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Appeals court reverses District Court on overtime pay

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The 7th Circuit Court of Appeals has reversed a District Court’s finding that a tow truck driver was not entitled to overtime pay.

Bobby Johnson was a tow truck driver for Hix Wrecker for about four months, during which he worked 12-hour shifts. In the U.S. District Court, Southern District of Indiana, Johnson and Hix filed cross motions for summary judgment, with Hix claiming that Johnson was not entitled to overtime pay due to the motor carrier exemption to the Fair Labor Standards Act. Johnson argued he was not subject to the exemption and that the company’s owners and corporate secretary were individually liable for unpaid overtime wages.

The FLSA requires employers to pay overtime to employees who work more than 40 hours a week, according to 29 U.S.C. Section 207(a)(1). Ordinarily, the employees of a motor carrier that engages wholly in intrastate commerce are subject to the Secretary of Labor’s jurisdiction, and consequently to the overtime and maximum hours provisions of the FLSA. In contrast, the employees of a motor carrier that engages in interstate commerce may come under the Secretary of Transportation’s jurisdiction under the Motor Carrier Act 49 U.S.C. Section 31502. Under Section 31502(b), the Secretary of Transportation, rather than the Secretary of Labor, has the power to prescribe these employees’ qualifications and maximum hours of service.

Employees subject to the Secretary of Transportation’s jurisdiction are exempt from the FLSA’s maximum hour and overtime provisions, and the motor carrier has the burden to show that an employee is exempt, the 7th Circuit noted.

Many motor carriers engage in both interstate and intrastate commerce, but a motor carrier employee cannot be subject to the jurisdiction of both the Secretary of Labor and the Secretary of Transportation simultaneously. Citing Goldberg v. Faber Indus., Inc., 291 F.2d 232, 234-35 (7th Cir. 1961), the Circuit Court held that an employee comes within the Secretary of Transportation’s jurisdiction so long as the employee is “subject, at any time, to be[ing] assigned to interstate trips.”

In the District Court, Hix submitted an affidavit from its corporate secretary, Gail Neil, in support of its claim that the FLSA motor carrier exemption applied to Johnson because the company routinely provides out-of-state services. The appeals court disagreed.

In its opinion, Bobby Johnson Jr. v. Hix Wrecker Service Inc., et al., No. 09-3023, the court held that Neil’s affidavit did not show that Hix engaged in interstate commerce within a “reasonable period of time” prior to the time during which it claims the exemption for Johnson. It also held that the affidavit did not establish that Johnson was subject to being used in interstate commerce during the four-month period or during any other “reasonable period of time.”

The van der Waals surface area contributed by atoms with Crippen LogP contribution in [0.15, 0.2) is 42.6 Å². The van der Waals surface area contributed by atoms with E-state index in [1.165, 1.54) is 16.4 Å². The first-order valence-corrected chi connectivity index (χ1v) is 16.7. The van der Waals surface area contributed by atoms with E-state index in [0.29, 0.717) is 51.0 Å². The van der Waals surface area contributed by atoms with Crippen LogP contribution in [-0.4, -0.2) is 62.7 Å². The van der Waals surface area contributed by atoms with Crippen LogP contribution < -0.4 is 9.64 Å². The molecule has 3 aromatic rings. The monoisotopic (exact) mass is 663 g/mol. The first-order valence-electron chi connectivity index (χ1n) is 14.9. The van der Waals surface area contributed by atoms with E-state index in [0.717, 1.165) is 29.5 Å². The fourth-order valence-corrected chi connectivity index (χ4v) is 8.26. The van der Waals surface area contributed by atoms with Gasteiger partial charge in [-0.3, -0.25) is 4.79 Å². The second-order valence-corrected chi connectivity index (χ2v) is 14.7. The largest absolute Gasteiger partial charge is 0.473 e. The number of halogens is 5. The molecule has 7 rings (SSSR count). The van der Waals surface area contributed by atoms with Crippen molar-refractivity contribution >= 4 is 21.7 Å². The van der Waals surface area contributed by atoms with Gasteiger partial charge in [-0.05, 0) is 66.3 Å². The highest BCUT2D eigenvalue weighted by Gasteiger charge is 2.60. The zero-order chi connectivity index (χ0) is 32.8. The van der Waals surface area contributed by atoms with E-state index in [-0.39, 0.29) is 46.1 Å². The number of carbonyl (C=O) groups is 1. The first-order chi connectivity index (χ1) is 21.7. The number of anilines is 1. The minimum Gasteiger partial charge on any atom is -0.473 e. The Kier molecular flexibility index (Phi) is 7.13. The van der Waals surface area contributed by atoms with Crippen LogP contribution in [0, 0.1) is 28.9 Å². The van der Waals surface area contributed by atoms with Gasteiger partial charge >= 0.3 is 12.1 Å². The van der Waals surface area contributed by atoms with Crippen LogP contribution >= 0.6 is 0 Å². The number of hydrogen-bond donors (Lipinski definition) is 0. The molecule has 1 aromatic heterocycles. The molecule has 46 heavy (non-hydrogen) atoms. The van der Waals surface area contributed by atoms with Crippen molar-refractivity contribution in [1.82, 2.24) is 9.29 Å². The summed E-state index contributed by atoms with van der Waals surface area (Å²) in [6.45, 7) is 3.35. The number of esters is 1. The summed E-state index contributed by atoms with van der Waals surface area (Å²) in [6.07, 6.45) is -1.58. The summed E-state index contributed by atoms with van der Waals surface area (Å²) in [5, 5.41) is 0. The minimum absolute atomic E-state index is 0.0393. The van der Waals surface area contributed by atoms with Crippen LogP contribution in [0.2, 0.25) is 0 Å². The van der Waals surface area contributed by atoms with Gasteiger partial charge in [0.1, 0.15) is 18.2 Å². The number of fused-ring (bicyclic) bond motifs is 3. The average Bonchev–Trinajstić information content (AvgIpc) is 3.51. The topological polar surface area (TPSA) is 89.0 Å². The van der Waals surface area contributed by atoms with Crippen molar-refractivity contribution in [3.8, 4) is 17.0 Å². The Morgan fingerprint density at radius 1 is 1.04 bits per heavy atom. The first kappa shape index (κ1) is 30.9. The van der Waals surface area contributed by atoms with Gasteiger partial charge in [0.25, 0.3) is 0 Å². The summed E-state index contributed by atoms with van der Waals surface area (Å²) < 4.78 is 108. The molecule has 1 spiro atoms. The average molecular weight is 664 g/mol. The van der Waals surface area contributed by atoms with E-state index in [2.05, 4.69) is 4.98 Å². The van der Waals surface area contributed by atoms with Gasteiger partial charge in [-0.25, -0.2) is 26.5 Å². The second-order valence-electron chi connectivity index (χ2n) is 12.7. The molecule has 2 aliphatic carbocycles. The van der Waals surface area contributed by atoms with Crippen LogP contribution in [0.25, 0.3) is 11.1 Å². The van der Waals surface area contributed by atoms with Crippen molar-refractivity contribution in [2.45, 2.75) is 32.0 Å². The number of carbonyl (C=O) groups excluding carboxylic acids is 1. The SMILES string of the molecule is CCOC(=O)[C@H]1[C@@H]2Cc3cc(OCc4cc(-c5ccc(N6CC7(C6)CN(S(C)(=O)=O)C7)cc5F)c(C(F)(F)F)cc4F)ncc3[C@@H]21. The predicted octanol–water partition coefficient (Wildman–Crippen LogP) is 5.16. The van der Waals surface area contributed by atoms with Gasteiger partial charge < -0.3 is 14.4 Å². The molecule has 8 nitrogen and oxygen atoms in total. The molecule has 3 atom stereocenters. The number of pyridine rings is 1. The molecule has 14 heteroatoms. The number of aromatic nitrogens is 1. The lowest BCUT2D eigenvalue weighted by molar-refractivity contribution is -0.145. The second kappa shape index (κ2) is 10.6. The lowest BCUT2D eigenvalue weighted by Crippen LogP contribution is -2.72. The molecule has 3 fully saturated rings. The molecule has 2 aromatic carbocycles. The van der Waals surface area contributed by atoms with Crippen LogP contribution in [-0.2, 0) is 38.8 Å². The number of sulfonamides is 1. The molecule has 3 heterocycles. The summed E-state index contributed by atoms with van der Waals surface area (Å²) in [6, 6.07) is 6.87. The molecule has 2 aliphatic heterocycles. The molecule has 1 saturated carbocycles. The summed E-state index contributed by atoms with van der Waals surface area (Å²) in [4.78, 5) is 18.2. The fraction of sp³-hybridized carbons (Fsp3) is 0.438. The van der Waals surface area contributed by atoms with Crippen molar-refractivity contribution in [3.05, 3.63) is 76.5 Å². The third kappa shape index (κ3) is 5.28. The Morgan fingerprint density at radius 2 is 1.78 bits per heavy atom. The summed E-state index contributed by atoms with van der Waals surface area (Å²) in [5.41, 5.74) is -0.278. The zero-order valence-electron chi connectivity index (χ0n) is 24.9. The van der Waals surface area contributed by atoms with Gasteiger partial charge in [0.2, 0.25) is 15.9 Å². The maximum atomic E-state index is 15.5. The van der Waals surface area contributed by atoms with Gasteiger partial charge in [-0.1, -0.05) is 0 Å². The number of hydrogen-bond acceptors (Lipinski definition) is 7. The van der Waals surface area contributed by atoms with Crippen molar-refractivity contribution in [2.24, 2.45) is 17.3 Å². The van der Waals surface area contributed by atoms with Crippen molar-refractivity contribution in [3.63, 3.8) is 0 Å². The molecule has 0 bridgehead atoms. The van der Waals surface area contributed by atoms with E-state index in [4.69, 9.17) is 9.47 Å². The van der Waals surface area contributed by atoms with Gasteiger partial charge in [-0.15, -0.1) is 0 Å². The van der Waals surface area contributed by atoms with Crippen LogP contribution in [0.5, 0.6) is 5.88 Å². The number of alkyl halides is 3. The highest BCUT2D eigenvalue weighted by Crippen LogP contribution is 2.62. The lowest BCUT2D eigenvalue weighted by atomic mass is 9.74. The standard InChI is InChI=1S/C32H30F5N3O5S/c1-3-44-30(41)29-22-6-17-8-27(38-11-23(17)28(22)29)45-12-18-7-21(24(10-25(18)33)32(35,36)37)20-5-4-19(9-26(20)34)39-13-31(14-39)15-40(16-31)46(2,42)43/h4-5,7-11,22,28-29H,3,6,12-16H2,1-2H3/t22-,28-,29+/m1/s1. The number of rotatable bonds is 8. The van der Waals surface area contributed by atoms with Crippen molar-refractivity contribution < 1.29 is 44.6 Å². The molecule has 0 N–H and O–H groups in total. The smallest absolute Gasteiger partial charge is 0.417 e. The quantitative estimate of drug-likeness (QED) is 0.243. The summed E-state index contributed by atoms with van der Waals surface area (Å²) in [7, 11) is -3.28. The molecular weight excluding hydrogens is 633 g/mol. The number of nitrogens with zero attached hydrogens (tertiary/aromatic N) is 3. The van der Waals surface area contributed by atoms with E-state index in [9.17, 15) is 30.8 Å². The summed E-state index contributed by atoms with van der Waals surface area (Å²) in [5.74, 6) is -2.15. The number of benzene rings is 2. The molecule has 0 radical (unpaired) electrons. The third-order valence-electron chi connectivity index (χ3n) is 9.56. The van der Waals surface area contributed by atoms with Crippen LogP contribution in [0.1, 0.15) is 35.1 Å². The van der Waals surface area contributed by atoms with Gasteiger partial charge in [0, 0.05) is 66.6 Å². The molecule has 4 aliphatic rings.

Johnson argued that the District Court erred in not finding that he was entitled to summary judgment on his claim that the owners and secretary – as employers under the FLSA –  were liable for unpaid wages. The District Court, finding that Johnson was exempt, did not address that issue, so the appeals court remanded for further proceedings consistent with its opinion.

 

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  3. The practitioners and judges who hail E-filing as the Saviour of the West need to contain their respective excitements. E-filing is federal court requires the practitioner to cram his motion practice into pigeonholes created by IT people. Compound motions or those seeking alternative relief are effectively barred, unless the practitioner wants to receive a tart note from some functionary admonishing about the "problem". E-filing is just another method by which courts and judges transfer their burden to practitioners, who are the really the only powerless components of the system. Of COURSE it is easier for the court to require all of its imput to conform to certain formats, but this imposition does NOT improve the quality of the practice of law and does NOT improve the ability of the practitioner to advocate for his client or to fashion pleadings that exactly conform to his client's best interests. And we should be very wary of the disingenuous pablum about the costs. The courts will find a way to stick it to the practitioner. Lake County is a VERY good example of this rapaciousness. Any one who does not believe this is invited to review the various special fees that system imposes upon practitioners- as practitioners- and upon each case ON TOP of the court costs normal in every case manually filed. Jurisprudence according to Aldous Huxley.

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